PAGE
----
Police threaten RnBXclusive music downloaders with jail

SOCA's takedown of music-sharing site RnBXclusive and arrest of its proprietor on grounds of conspiracy to defraud, rather than under copyright-protection laws, has raised the possibility of tough prison sentences for file-sharers
Written by David Meyer, Contributor

The UK's Serious Organised Crime Agency has arrested a proprietor of RnBXclusive, a website that allegedly provided copyright-infringing music downloads, and has threatened anyone who downloaded music from the site with jail under fraud laws.

The arrest took place on Tuesday morning in Leicestershire and the person has been bailed, a SOCA spokesman told ZDNet UK on Wednesday. The site itself has also been taken down in agreement with the hosting provider, which is not based in the UK.

SOCA takedown notice

The UK's Serious Organised Crime Agency has put up this takedown notice on the RnBXclusive website.

In the UK, copyright-infringing sites that are hosted overseas can be blocked from local audiences, but only through a court order forcing ISPs to do so. However, RnBXclusive was not targeted under copyright law, but rather conspiracy-to-defraud law, according to the spokesman for SOCA.

No court order was required because the hosting provider took the site down willingly, as RnBXclusive had broken its hosting terms and conditions, he added. The message posted by SOCA on the site was posted via a separate commercial agreement.

SOCA takedown notice

Those visiting the RnBXclusive site now find a SOCA message (above) stating that "the majority of music files that were available via this site were stolen from the artists" and threatening the visitor with criminal prosecution.

"If you have downloaded music using this website, you may have committed a criminal offence which carries a maximum penalty of up to 10 years imprisonment and an unlimited fine under UK law," the message states.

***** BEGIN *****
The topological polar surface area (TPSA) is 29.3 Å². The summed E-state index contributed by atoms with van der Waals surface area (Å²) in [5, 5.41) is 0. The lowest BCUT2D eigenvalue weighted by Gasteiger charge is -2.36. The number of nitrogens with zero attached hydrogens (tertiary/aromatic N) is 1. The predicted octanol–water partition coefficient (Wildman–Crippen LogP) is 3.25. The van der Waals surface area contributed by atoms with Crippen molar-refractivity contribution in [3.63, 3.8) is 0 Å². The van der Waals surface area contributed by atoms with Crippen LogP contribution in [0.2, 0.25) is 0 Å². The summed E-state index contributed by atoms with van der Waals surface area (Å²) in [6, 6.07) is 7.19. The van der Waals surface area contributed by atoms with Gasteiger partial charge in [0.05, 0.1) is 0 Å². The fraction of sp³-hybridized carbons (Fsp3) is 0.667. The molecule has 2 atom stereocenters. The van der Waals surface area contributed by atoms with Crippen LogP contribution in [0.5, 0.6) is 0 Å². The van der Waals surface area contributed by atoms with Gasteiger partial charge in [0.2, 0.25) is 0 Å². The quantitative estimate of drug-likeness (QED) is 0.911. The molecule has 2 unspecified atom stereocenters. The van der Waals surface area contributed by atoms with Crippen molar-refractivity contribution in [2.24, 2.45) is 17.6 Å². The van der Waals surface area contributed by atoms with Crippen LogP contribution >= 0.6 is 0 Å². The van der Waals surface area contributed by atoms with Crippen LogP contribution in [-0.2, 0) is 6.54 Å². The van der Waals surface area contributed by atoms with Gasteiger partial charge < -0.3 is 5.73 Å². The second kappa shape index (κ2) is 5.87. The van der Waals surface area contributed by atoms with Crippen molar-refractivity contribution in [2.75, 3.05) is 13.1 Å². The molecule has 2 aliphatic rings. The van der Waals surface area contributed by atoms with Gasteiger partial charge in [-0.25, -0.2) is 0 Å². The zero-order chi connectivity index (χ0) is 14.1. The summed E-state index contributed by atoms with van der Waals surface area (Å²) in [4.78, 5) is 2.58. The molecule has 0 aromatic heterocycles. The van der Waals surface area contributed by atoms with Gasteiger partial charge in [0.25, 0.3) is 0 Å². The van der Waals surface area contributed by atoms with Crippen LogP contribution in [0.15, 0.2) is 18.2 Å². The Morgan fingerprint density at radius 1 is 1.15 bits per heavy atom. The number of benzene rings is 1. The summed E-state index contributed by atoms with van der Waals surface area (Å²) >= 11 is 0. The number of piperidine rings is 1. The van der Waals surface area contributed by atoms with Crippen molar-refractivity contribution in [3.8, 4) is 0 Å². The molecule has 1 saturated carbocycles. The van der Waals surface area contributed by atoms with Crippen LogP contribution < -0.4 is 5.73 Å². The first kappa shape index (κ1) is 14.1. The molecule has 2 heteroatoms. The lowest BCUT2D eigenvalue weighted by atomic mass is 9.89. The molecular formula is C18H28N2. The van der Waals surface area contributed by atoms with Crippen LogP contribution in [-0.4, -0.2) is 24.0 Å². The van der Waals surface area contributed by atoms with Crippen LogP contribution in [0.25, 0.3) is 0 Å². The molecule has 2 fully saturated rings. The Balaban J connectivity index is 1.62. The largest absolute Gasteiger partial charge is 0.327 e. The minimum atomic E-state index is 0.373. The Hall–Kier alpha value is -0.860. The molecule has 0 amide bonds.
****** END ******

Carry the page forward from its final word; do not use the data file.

Showing the visitor their own IP address, the message goes on to say that "the above information can be used to identify you and your location", and saying the visitor may be liable for prosecution.

"As a result of illegal downloads young, emerging artists may have had their careers damaged. If you have illegally downloaded music you will have damaged the future of the music industry," the message states, before providing a link to a rights-holder website that promotes legal download services.

Digital rights campaigners have responded by saying the police agency's actions are a worrying development in the copyright enforcement saga.

"We've requested a meeting with SOCA so we can urgently assess the basis for this and future actions," Peter Bradwell, a campaigner with the Open Rights Group, said in a statement.

"Any attempt to crowbar copyright infringement into areas of law subject to much harsher punishments raises serious problems. Threatening internet users with 10 years in jail strikes one immediately as inappropriate at best," Bradwell said.

Jail threat

SOCA said any action against individual downloaders will be taken on a case-by-case basis, but it is indeed true that a person who has downloaded even one copyright-infringing track could face jail.

"If you knowingly download music that's been illegally obtained, then potentially there's a risk of prosecution under conspiracy to defraud," the police agency's spokesman said.

Fraud means making false representation to deceive the public, and shouldn't be bundled in with copyright infringement without proof.
– Lilian Edwards, University of Strathclyde

Legal expert Lilian Edwards was surprised at the police move, given that UK courts have set a precedent in the Newzbin2 case that rights holders can seek injunctions to block access to sites dedicated to copyright infringement.

"What I don't understand is why they're not following the Newzbin line," said Edwards, who is professor of e-governance at the University of Strathclyde.

"Now they've got clear precedent that you can go to go to the courts and get an injunction, why are they not using it? Without looking at the evidence yet, where is the fraud in this? Fraud means making false representation to deceive the public, and shouldn't be bundled in with copyright infringement without proof," Edwards told ZDNet UK.

Asked whether this is the first time SOCA has taken action of this kind over alleged copyright infringement, its spokesman said the agency had not dealt much with copyright in the past. However, part of the agency's remit is "to take action with partners that protect legitimate businesses from organised crime threats", he said.

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